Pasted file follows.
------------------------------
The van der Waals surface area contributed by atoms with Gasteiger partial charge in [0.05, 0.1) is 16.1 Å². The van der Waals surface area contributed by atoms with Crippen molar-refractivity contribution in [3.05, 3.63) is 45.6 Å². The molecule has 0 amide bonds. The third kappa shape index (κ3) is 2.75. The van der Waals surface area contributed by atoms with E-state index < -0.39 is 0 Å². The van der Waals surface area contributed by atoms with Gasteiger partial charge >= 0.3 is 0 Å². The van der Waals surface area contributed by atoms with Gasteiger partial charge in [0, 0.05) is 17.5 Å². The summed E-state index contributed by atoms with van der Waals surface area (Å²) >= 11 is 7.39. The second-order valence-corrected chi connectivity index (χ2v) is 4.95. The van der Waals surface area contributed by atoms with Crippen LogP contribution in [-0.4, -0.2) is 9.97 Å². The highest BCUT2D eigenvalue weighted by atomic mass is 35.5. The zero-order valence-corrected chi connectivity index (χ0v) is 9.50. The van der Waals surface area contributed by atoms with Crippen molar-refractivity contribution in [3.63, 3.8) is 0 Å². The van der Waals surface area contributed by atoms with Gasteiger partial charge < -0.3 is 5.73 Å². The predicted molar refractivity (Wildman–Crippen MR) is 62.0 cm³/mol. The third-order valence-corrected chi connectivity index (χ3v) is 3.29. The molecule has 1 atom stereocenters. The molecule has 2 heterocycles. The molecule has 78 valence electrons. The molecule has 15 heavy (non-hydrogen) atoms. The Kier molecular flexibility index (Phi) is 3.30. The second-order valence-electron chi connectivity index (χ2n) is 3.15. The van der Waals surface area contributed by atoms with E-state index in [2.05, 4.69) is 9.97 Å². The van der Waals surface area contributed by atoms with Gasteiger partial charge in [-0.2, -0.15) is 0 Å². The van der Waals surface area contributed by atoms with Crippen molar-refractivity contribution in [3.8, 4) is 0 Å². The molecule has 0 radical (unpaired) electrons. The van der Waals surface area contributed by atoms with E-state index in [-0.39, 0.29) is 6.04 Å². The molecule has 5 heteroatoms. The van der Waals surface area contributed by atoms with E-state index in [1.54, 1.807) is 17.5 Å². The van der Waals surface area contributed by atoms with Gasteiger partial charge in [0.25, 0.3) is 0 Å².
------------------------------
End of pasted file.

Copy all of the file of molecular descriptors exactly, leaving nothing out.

The van der Waals surface area contributed by atoms with Gasteiger partial charge in [0.05, 0.1) is 16.1 Å². The van der Waals surface area contributed by atoms with Crippen molar-refractivity contribution in [3.05, 3.63) is 45.6 Å². The molecule has 0 amide bonds. The third kappa shape index (κ3) is 2.75. The van der Waals surface area contributed by atoms with E-state index < -0.39 is 0 Å². The van der Waals surface area contributed by atoms with Gasteiger partial charge >= 0.3 is 0 Å². The van der Waals surface area contributed by atoms with Gasteiger partial charge in [0, 0.05) is 17.5 Å². The summed E-state index contributed by atoms with van der Waals surface area (Å²) >= 11 is 7.39. The second-order valence-corrected chi connectivity index (χ2v) is 4.95. The van der Waals surface area contributed by atoms with Crippen LogP contribution in [-0.4, -0.2) is 9.97 Å². The highest BCUT2D eigenvalue weighted by atomic mass is 35.5. The zero-order valence-corrected chi connectivity index (χ0v) is 9.50. The van der Waals surface area contributed by atoms with Crippen molar-refractivity contribution in [3.63, 3.8) is 0 Å². The van der Waals surface area contributed by atoms with Gasteiger partial charge < -0.3 is 5.73 Å². The predicted molar refractivity (Wildman–Crippen MR) is 62.0 cm³/mol. The third-order valence-corrected chi connectivity index (χ3v) is 3.29. The molecule has 1 atom stereocenters. The molecule has 2 heterocycles. The molecule has 78 valence electrons. The molecule has 15 heavy (non-hydrogen) atoms. The Kier molecular flexibility index (Phi) is 3.30. The second-order valence-electron chi connectivity index (χ2n) is 3.15. The van der Waals surface area contributed by atoms with E-state index in [2.05, 4.69) is 9.97 Å². The van der Waals surface area contributed by atoms with Gasteiger partial charge in [-0.2, -0.15) is 0 Å². The van der Waals surface area contributed by atoms with Crippen molar-refractivity contribution in [3.8, 4) is 0 Å². The molecule has 0 radical (unpaired) electrons. The van der Waals surface area contributed by atoms with E-state index in [-0.39, 0.29) is 6.04 Å². The molecule has 5 heteroatoms. The van der Waals surface area contributed by atoms with E-state index in [1.54, 1.807) is 17.5 Å². The van der Waals surface area contributed by atoms with Gasteiger partial charge in [0.25, 0.3) is 0 Å².